Certain Prostate Cancer Tumors More Likely to Metastasize

Four-gene "signature" marker indicates prostate cancer tumors more likely to spread

/ Author:  / Reviewed by: Joseph V. Madia, MD

(RxWiki News) Certain prostate tumors have the potential to become metastatic if not treated aggressively, according to new research from Dana-Farber Cancer Institute.

These tumors carry four molecular markers and increase chances of becoming dangerously metastatic. This discovery lays the groundwork for a gene-based test that could help predict whether prostate cancer will remain confined or spread (and therefore need aggressive treatment).

The standard measure of aggressiveness in prostate cancer, known as the Gleason score, is based on the number of cancer cells appearing under a microscope and is accurate 60 percent to 70 percent of the time. Looking at whether the tumors carry the four gene "signature" proved accurate 83 percent of the time. Combining the two testing methods allowed for approximately 90 percent accuracy.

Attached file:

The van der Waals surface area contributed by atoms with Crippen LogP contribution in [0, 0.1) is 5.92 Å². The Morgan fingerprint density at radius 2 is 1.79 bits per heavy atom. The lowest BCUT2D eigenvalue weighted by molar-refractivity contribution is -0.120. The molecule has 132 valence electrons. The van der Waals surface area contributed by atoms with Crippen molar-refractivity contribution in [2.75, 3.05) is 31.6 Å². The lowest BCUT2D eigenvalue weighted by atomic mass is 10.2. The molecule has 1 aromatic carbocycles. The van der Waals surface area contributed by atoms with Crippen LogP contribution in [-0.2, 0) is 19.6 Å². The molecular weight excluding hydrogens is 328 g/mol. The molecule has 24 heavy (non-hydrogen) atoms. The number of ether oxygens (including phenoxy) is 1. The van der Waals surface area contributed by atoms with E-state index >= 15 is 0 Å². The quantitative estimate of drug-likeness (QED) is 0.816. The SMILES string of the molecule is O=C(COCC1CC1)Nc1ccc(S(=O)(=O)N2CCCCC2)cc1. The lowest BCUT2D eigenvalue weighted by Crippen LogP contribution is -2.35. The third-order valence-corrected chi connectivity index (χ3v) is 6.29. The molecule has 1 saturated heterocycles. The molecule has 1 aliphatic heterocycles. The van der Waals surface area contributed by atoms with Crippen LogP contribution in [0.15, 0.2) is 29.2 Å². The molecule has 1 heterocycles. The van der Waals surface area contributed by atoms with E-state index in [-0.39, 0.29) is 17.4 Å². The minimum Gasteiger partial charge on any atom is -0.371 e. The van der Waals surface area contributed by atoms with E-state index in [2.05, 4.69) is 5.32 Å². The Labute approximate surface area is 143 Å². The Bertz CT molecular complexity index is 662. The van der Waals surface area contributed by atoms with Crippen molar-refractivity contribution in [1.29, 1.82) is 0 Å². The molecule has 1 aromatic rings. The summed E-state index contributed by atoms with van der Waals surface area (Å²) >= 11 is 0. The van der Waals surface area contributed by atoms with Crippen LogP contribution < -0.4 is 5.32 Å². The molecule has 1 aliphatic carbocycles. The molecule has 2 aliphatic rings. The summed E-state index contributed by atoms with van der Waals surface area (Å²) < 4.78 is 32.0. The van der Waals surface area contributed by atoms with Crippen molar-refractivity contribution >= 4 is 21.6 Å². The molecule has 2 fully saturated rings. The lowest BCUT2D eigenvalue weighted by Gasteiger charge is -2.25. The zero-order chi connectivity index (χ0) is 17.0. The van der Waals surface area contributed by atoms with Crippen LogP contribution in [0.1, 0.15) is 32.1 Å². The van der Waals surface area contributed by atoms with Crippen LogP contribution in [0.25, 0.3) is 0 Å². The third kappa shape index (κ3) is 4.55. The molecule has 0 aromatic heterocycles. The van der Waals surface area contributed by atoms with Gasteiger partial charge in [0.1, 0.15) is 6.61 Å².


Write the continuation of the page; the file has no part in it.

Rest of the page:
Researchers found about 300 genes that distinguished between indolent and aggressive mouse prostate cancers and categorized them for known functions, according to study leader Ronald DePinho, MD. They deduced a four-gene signature comprised of the proteins Pten, Smad4, SPP1, and CyclinD1, which showed effectiveness as a predictive tool for survival.

According to DePinho, approximately 48 men are treated for prostate cancer for every life saved, resulting in overtreatment costing more than an estimated $600 million in the United States every year in addition to the physical tolls of radiation and surgery treatments.

A lack of uniformity among cancer cells in different prostate tumors has so far been a major obstacle in developing better prognostic tools as it has previously been difficult to identify genes that accurately indicate a tumor's potential to metastasize.

After skin cancer, prostate cancer is the most common cancer in men with about 217,730 new cases estimated to have been diagnosed last year.

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Review Date: 
February 3, 2011
Last Updated:
February 3, 2011